Se Regional Ethics Bowl Cases '05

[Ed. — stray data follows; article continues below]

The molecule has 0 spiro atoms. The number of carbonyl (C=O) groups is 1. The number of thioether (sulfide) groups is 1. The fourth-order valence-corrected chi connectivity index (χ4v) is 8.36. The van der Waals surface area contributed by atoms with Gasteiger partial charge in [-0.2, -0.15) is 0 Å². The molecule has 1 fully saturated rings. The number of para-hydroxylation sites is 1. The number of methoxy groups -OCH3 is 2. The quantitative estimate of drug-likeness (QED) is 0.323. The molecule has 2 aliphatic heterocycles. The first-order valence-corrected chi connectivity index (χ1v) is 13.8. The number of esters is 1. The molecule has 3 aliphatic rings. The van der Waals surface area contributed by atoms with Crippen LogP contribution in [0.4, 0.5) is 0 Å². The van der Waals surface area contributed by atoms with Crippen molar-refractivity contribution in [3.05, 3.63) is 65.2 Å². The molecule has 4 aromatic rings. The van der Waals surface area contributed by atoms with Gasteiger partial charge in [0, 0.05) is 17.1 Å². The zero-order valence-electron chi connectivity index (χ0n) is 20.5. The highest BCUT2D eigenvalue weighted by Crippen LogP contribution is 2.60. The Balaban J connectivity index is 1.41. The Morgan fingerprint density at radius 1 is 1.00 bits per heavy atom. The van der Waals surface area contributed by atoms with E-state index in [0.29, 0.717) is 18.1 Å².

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CASES FOR THE SECOND ANNUAL SOUTHEAST REGIONAL ETHICS BOWL at THE UNIVERSITY OF SOUTH FLORIDA, ST. PETERSBURG 140 7TH AVENUE SOUTH, DAVIS HALL ST. PETERSBURG, FLORIDA ON SATURDAY, NOVEMBER 5, 2005 Sponsored by: For more information: (727) 553-4857 (813) 382-8170 [email protected] CASE 1: MEMORY RELIEVING DRUGS Laura often manages her family’s restaurant, helping to keep the books, monitor inventory and direct employees. Since there is a bar, Friday and Saturday nights are usually pretty busy, and Sundays are always the slowest day of the week for the restaurant. The employees show up an hour before opening to prep food and prepare for customers. On one particular Sunday, at 10:20 a.m., forty minutes before opening, a masked man enters the restaurant from the open back door. He herds the prep cook, line cook and dishwasher from the back of the restaurant to the front. He then forces these employees, the bartender and the waitress into the walk-in cooler, and commands Laura to take him to the safe and open it for him. As Laura fumbles with the lock, the man gropes her. After all is said and done, the gunman has gotten away with $10,000 and the employees’ sense of security. After the thief has gotten away and the police have been called, Laura goes to the hospital. While she was not raped, she was violated, and wants to see a doctor to help her cope. The doctor offers her a medication that will help to alleviate the memory of the event. Current theory posits that there are two aspects of memory. The first is consolidation, which involves the acquisition of a memory, and the second is reconsolidation, or the recollection of a memory. We often replay traumatic events over and over after they have occurred, and this helps to solidify them in our mind during the process of reconsolidation. “Consolidation involves brain-derived neurotrophic factor (BDNF) but not Zif268, whereas reconsolidation recruits Zif268 but not BDNF.”1 The drug suggested to Laura is a new formulation that would inhibit her production of the Zif268 protein, thereby preventing her from constantly recalling the traumatic events of the day. The doctor also informs her that some patients have benefited from taking Propranolol, which is commonly used to treat high blood pressure but also blocks adrenaline. “Studies have shown that if taken within six hours of a traumatic event, Propranolol can significantly reduce recall of that event.”2 1 rbfvrToken=6eb51a2cc6718c1c61a692364de966f4b0d8c952. 2 CASE 2: DRUG LAWS AND FINANCIAL AID Financial aid has helped to allow many students from poor backgrounds to attend college over the past few decades. However, current laws, particularly amendments passed in 1998 to the Higher Education Act (HEA) prevent some students with drug convictions in their backgrounds from receiving federal funds for school. Not all convictions count, but a conviction can interfere with funding. According to the Department of Education, a student is eligible for federal financial aid despite a conviction if: • If the student is under 18 when the offense occurred (except if she was tried as an adult) or the offense has been removed from her record. • If she has completed a federally endorsed drug rehab program since her last conviction. • If it has been at least one year since a single conviction for possession, or two years since two convictions for possession. • If it has been at least two years since a single conviction for selling drugs. According to these guidelines, rehabilitation programs can wipe the slate clean for students with drug-related offenses, but some say the current regulations are just too tough. The American Civil Liberties Union (ACLU) contends that drug related offenses already carry tough penalties and mandatory minimum sentences, and therefore, people should not be subjected to additional punishments through the withholding of assistance to attend school. There are several issues of equality involved in this debate, as well. The ACLU says withholding funds is an unfair punishment that unduly hurts the poor, since students of wealthier families will not endure quite the same hardship for the same crime. They also question the special emphasis on drug-related crimes, when violent crimes like rape and robbery do not affect financial aid. In addition, the ACLU contends that statistics from the Department of Justice show that minorities make up a much greater portion of drug convictions, despite the fact that they are proportionately no more likely to commit drug crimes than whites. Proponents of restricting drug offenders’ access to federal financial aid contend that these laws will deter crime and drug use on campuses and prevent taxpayers from subsidizing the education of criminals. These people see education and federal assistance as privileges that can and should be denied when an individual has acted criminally. Proponents of restrictions on drug offense limitations on aid may also support laws that prevent violent offenders from receiving aid. However, they are likely to point out that while crimes of violence are much more severe, the scope is often much smaller, and therefore drug dealers pose a greater risk to the university community at large. CASE 3: GANGSTA RAP In the past several decades, the content of gangsta rap has fallen under scrutiny for its negative effect on society, and youths in particular. In the 1990’s, 2 Live Crew’s obscene lyrics inspired the recording industry to implement “explicit lyrics” warning labels. Some say that gangsta rap is just music. It can be fun to dance to, and it is simply not the case that someone is going to go buy a gun and shoot someone because Snoop Dogg raps about “gatting” people. Others claim that the message rappers put into the world has more power than one might expect, and that the artists have a responsibility to use their influence in a positive light. Problems with lyrical content of music are not new, or exclusive to gangsta rap. In the 1980’s, heavy metal artists were blamed for suicides, though the most common argument was that these artists used subliminal messages to influence listeners. Today’s rappers, however, are blamed not for things that one might be able to infer, but things that actually are said, such as Eminem’s use of the term “faggot,” or Ice-T’s infamous song, “Cop Killer.” Eminem’s homophobia might not be sincere, as more recent recordings joke about enjoying watching another man dance; but whether or not his message changes over time, his words are to a good degree indelible. Ice-T’s lyrics present an interesting problem for the ethical observer. His supporters claim that, while he is rapping about violence against the authorities, he is justified in doing so due to the unethical and brutal treatment some African Americans suffer at the hands of those authorities. Moreover, some claim that “Cop Killer” is merely an allegory and a political statement—he is fictionally acting out in his lyrics things that he would not dream of endorsing in real life, much as Stephen King would never promote the crimes he writes about in his novels. But the reality is that this rapper’s lyrics promote killing police before they unjustifiably brutalize or kill civilians. CASE 4: HAZING Joseph Campbell, in his transcribed interview, The Power of Myth, notes that society today often lacks rites of passage that allow youths to know that they are adults. For Campbell, his rite of passage was permission to wear long pants, which was forbidden until adolescence. One rite of passage that has gained considerable attention over the years has been hazing. Hazing is an activity that takes many forms, including grueling physical tasks, potentially embarrassing activities, or drinking games, but is almost always promoted either as a means of choosing members of a group, or building group unity. Some claim that groups utilize hazing practices for purely sadistic purposes, however, and that no true benefit is gained from them. Many groups have been known to utilize hazing over the years, including military groups, fraternities/sororities, and sports teams. There are some beneficial initiation ritual alternatives, such as ropes courses or whitewater rafting trips, however, the term ‘hazing’ is used usually to refer to those forms of initiation that are considered more insidious. Proponents of hazing say that it offers recruits/members a sense of unity, competence, and self-awareness that simply would not be possible with tamer initiation rituals. However, with some rituals resulting in death or severe injury, others say that certain initiation rituals should be toned down or banned altogether.3 3 For more information on hazing, see CASE 5: SEMINOLE CASINOS Since the times of early settlement, interaction between European settlers and Native Americans has been tense. In the southeastern U.S., the Creek and Seminole tribes have had conflicts with European colonists since the 16th century, and territorial disputes continued until the 20th century, when the U.S. government began encouraging tribes to form their own governments. At the same time, federal financial support of the tribes diminished, and Native peoples were in many cases thrust into a capitalist society without sufficient means of support or ability to compete.4 Seminoles currently sustain their society through several different means, including agriculture, ranching, aquaculture, aircraft production, and gaming. Gaming, however, is one enterprise that is uniquely permitted by their culture and not that of the state governments that surround the reservation; this has been a source of contention between the two groups. In the 1980’s, several cases were brought against Native American tribes by state governments, and the Supreme Court sided with these tribes, favoring “tribal self-determination.”5 Many U.S. state governments have outlawed gambling, though the specific laws vary from state to state. In some respects Native American nations are recognized as sovereign entities residing within the bounds of U.S. borders, however, and for this reason they are in many cases granted the authority to create their own policies on gambling. In Florida, four out of the six recognized reservations have some form of gambling, and the Tampa reservation seems to be primarily composed of the Seminole Hard Rock Hotel & Casino. Reservations were created as a means for tribes to maintain their heritage and independence, but some question whether the independence to own and operate gambling operations serves to preserve their culture. 4 5 CASE 6: SPECIALTY PLATES Personalized license plates have been around for many years, and often add an artistic way to support a cause. These plates come in different colors and designs, and often with a motto describing the charity that the additional fee goes to support. In other instances, the cause receives none of the proceeds from sale of the plates, but still gains some publicity. Some of the causes include protection of natural resources or endangered species, or support hobbies like H.A.M. radio or swing dancing. Other license plates make starker political or religious statements. Some of these include plates that commemorate Sons of Confederate Veterans, one that carries the slogan, “In God We Trust,” and some that read, “Choose Life.” South Carolina notably has two seemingly competing specialty plates: The first reads “In God We Trust,” which is not expressly tied to any church, and the other one says, “In Reason We Trust,” which is supported by the Secular Humanists of the Low Country. Other plates that support controversial causes are only offered on one end of the debate. In Florida and Alabama, the “Choose Life” license plate is distributed in support of a charity that helps to financially support women in “crisis pregnancies” who commit to having their children rather than having an abortion. This charity notes that it is currently working on the implementation of similar plates in 35 U.S. states. The National Organization for Women legally opposed the “Choose Life” plate before its distribution in Florida, but ultimately failed. A judge in South Carolina found that “Choose Life” plates were unconstitutional because they provided a forum for “pro-life” advocates, but not for “pro-choice” advocates.6 Many states have had different rulings on this issue, and the Supreme Court has refused to rule on such matters. 6 us=1&global=1&Title=&Body=choose+life&day=&month=&year=&Submit2=Find+the+Article! CASE 7: GOSSIP In an August 16, 2005, New York Times article by Benedict Carey, recent scientific findings indicate that gossip is not all bad.7 Carey writes, “Gossip not only helps clarify and enforce the rules that keep people working well together, studies suggest, but it circulates crucial information about the behavior of others that cannot be published in an office manual.” Researcher David Sloan Wilson states, “[gossip] is important in policing behaviors in a group and defining group membership.” Gossiping behaviors may even have sprung from primitive grooming behaviors that help bond communities of primates together. Carey writes that sneaking, lying, and cheating among friends are the most “savory” material. He also notes that in instances when the gossip is true and can help warn others of potential harms, many people, particularly men, feel as though a person should share this information with others, according to one study. Gossip can often serve malicious or negative purposes, however, and for this reason, many workplaces discourage it; common negative consequences include distracting workers, creating a hostile environment, or interfering with teamwork or team unity. In other instances, the gossip can serve a positive or useful purpose in helping newcomers understand the dynamics of an office, such as relationships that affect interactions or behavioral expectations, or potential dangers from unethical coworkers. But determining the validity of tales passed through the rumor mill and preventing a hostile or over zealous gossip can be difficult for anyone involved. 7 CASE 8: PRICE GOUGING The Southeastern U.S. has recently experienced some very active hurricane seasons, and with hurricanes often come shortages of fuel, plywood and generators, among other emergency supplies. Often stores specially order extra supplies, and when these come in either shortly before or after the storm, there are long lines of anxious customers who are willing to pay anything just to restore some of the comforts of home. In a capitalist society, the laws of supply and demand often govern the prices that merchants charge, and in times of widespread electricity outages, generators are in great demand. Currently, Florida’s price gouging regulations are as follows: Florida Statute 501.160 states - It is unlawful during a state of emergency to sell, lease, offer to sell, or offer for lease commodities, dwelling units, or self-storage facilities for an amount that grossly exceed the average price for the commodity the thirty days before the declaration of the state of emergency or the seller price for the commodity the thirty days before the declaration of the state of emergency unless the seller can show increases in its prices or market trends justifying the price. Examples of necessary commodities are food, ice, gas, oil and lumber. This is a civil crime enforced by the Attorney General, the Department of Agriculture and Consumer Services and State Attorney.8 Some argue that this regulation is unreasonable, since it will interfere with supply (and market forces in general) and business owners’ freedom. Supporters of price gouging regulation argue that businesses have a responsibility not to take advantage of people in times of crisis. 8 (emphasis added) CASE 9: REDUX/PHEN-FEN Maria was a 45-year-old single mother who struggled with her weight all of her adult life. After her divorce, which she in part blamed on her weight, she decided that she needed to do something. She sought the advice of her doctor, who advised her that she might be a candidate for a gastric bypass surgery. This surgery is recommended only for individuals who are at least 100 pounds overweight, well into the morbidly obese range. Maria was five feet, eight inches tall and over 300 pounds. She found little success with prescribed diets or over-the-counter weight loss products and had difficulty with exercise, possibly due to her lung and heart development from being born premature. Maria decided that, given her compromised health due to her weight, she would opt for surgery. After her first gastric bypass surgery, internal hemorrhaging took place, and so she had a second surgery to correct the first, with a second attempt at the gastric bypass. The second surgery was also unsuccessful, so she then attempted a third gastric bypass surgery, but much to her and her doctor’s dismay, none of these surgical procedures produced the desired effect. She was one of the one in ten for whom gastric bypass surgery did not work. In the late 1990’s, her doctor contacted her with promising news. Two new weight loss medication regimens, Phen-fen and Redux, had entered the market that had helped many people lose their excess weight, and he wanted her to give it a try. Maria eagerly filled the prescription for Phen-fen, the stronger of the two medications. Phen-fen was actually a combination of two previously used drugs, Phentermine and Fenfluramine, but the combination of the two drugs had a particularly strong and effective result. Maria found this to be the case. For the first time in her life, she was nearing her goal weight. She was under 200 pounds, physically active, and happy with her appearance. After seeing a huge surge in the use of Phen-fen and Redux, research surfaced that the drugs might have negative effects on the hearts of those who took them. The drug makers, concerned for the health of their patients and the liability of distributing the drugs, removed them from the market. Shortly thereafter, Maria regained the weight she had lost. Specific problems related to these diet medications included a 23 fold increase in the incidence of hypertension, and heart valve damage, mainly leaks of the aortic valve in 28% of users and mitral valve leaks in 8% of users. However, morbid obesity also carries great health risks, and ultimately was named as a contributing factor in Maria’s death. CASE 10: LEGITIMATE SEX DIFFERENCES Women and men are different, and not only anatomically, according to various pieces of research. A September 2004 Department of Labor study broke down a typical day’s expenditure of time for both men and women; one journalist described the results in the headline, “Survey Confirms It: Women Outjuggle Men.”9 While the research was in essence neutral, it was reported as an indication of women’s superiority over men at handling many different tasks. In early 2005, Harvard President, Lawrence Summers, was sharply criticized for his theories about why women are underrepresented in tenured professorships at major universities.10 His explanations of this phenomena were in part sociological, i.e. they are simply remnants of the historical fact that women have not been involved in higher education and the workplace as long as men, but sometimes seemed to posit that men were simply better at these fields than women. Finally, some research may point out almost neutral differences, such as Diane Halpern’s of California State University at San Bernardino, finding that, “Women's skills all required "rapid access to and retrieval of information that is stored in memory" [web thinking]. Men's skills required the ability to "maintain and manipulate mental representations," [linear thought]."11 Understanding this difference might help a teacher to offer two different explanations of a single topic, thus giving each gender an explanation suited to his or her processing method. However, knowing this difference might also be divisive or hurt one gender when it comes to jobs that may depend on one skill over another. While those who read this research might attempt to suggest that one method of learning is better than another, they are simply different. Critics of gender difference research caution that focusing on the psychological, sociological or physiological differences of the sexes can help perpetuate stereotypes and limit the options that a female might consider possible for herself, regardless of her actual capabilities. Proponents of gender difference studies claim that this sort of research can help to prevent inequalities by, for instance, helping better balance standardized testing or recognizing the different strengths an underrepresented group might bring to the workplace. 9 A transcript of this speech can be viewed at: 11 For more information about Diane Halpern, visit: 10 CASE 11: 7 DIRTY WORDS In 1973, George Carlin recorded a skit titled “Seven Dirty Words,” in which he listed seven words that could not be said on the airwaves. A DJ on WBAI-FM in California decided to air this monologue, and his station subsequently was sued by a minister who heard the broadcast. The minister was particularly offended because he was driving with his young son, and thought that his child should be protected from hearing such language. The case eventually reached the Supreme Court, and some clarifications were made to FCC regulations thereafter. It was found that a “safe harbor” with stricter content standards should be created between the hours of 6 a.m. and 10 p.m., and the justification is, at least in part, to protect children. Three different groups of content, “obscene, indecent, or profane,” were to be restricted during this time. The FCC allowed “community standards” to help determine which items fall into these categories. 12 Angela is a single mother who lives in a suburb of Atlanta with her 12-year-old son. She often works nights at the local hospital, and sometimes has trouble keeping tabs on her son’s television viewing habits while she is away. Sometimes she catches glimpses of shows her son watches, and was recently appalled at a recent episode of a program called “The O.C.” In this episode, teenagers enter a party where young women are taking clothing off, other youths are doing cocaine and marijuana, and the star of the show walks in, unabashed, and states, “Welcome to the dark side.” Another night she noticed a “Desperate Housewives” episode where a mother was abusing her childrens’ ADD medication. Even the animated “South Park,” showed eight-year-olds cussing and learning about all sorts of sexual matters from a character called Chef (though this is admittedly a cable program, and thus not as pervasively present). Angela feels as though these programs are in very poor taste, and they often are aired before the end of the “safe harbor.” She does not feel as though the TV ratings are a sufficient means of protecting her son from offensive or obscene content, and believes that broadcasters should respect the original idea that such programs should not be aired before 10 p.m. Her neighbor, Josh, a 24-year-old college student disagrees. He finds “South Park” to be great political and social satire, and appreciates “The O.C.” for its realistic portrayal of situations similar to those he has experienced. While talking with Angela, he suggests that, if she wishes to censor what her son watches, she might employ the V-Chip to protect her son or simply work on restricting his access to the television in general. Angela does not feel as though it should be her responsibility to protect her son from something that is so widely distributed as network television. 12 CASE 12: PARENTING PARENTS Mary grew up in a different type of home. Her parents had a happy marriage, and both held down well-paying jobs throughout her youth. Both parents suffered from alcoholism and smoked, but in most other ways, they were good parents. They always attended school functions and generally provided for a sound education, her good health, and her happiness. In high school, Mary dealt with some anxiety about her parents’ health by attending Al-Anon meetings to help her understand their addiction. She felt comfortable with her parents’ ability to continue functioning well despite their addiction, and was comforted by Al-Anon’s suggestions for dealing with their choices. After Mary left for college, however, she noticed changes in her parents. When she came home winter break from college, she noticed that her parents had new prescriptions for strong narcotic pain medication for “back pain,” which they had never suffered from before. They now used the medication as an additional intoxicant with their alcohol, and often in excess of the recommended dosage, clearly in violation of the warning labels. Mary felt as though her parents were abusing the drugs, and brought this up with them. They replied that there was nothing wrong with the medication, that it was legally prescribed, and that they had no intention of quitting use of the drug. Over time, she noticed that their prescriptions increased in quantity and potency, and she became increasingly concerned. During summer vacation, she noticed that they would take the medication first thing in the morning, and continue taking it all day long. One morning, her mother forgot to take the medication, and was sick by lunchtime. She felt certain that this was a side effect of strong addiction, and that something had to be done. She considered several options, such as contacting their doctor to discuss her parents’ use and possibly abuse of the drug; contacting the FDA about the doctor’s distribution of the pain medication, which Mary felt was in excess of a healthy dose; or possibly attempting to set up an intervention to help her parents. Mary was worried about how any of these options might affect her relationship with her parents, and weighed this with the other logistical concerns, such as whether her parents’ doctor would even discuss their health with her given current HIPAA privacy laws and doctor patient privilege. Mary was also concerned that, if her parents lost a legal source for the medication, given the addiction she suspected they suffered from, they might seek similar drugs on the street which would be more costly and much more dangerous.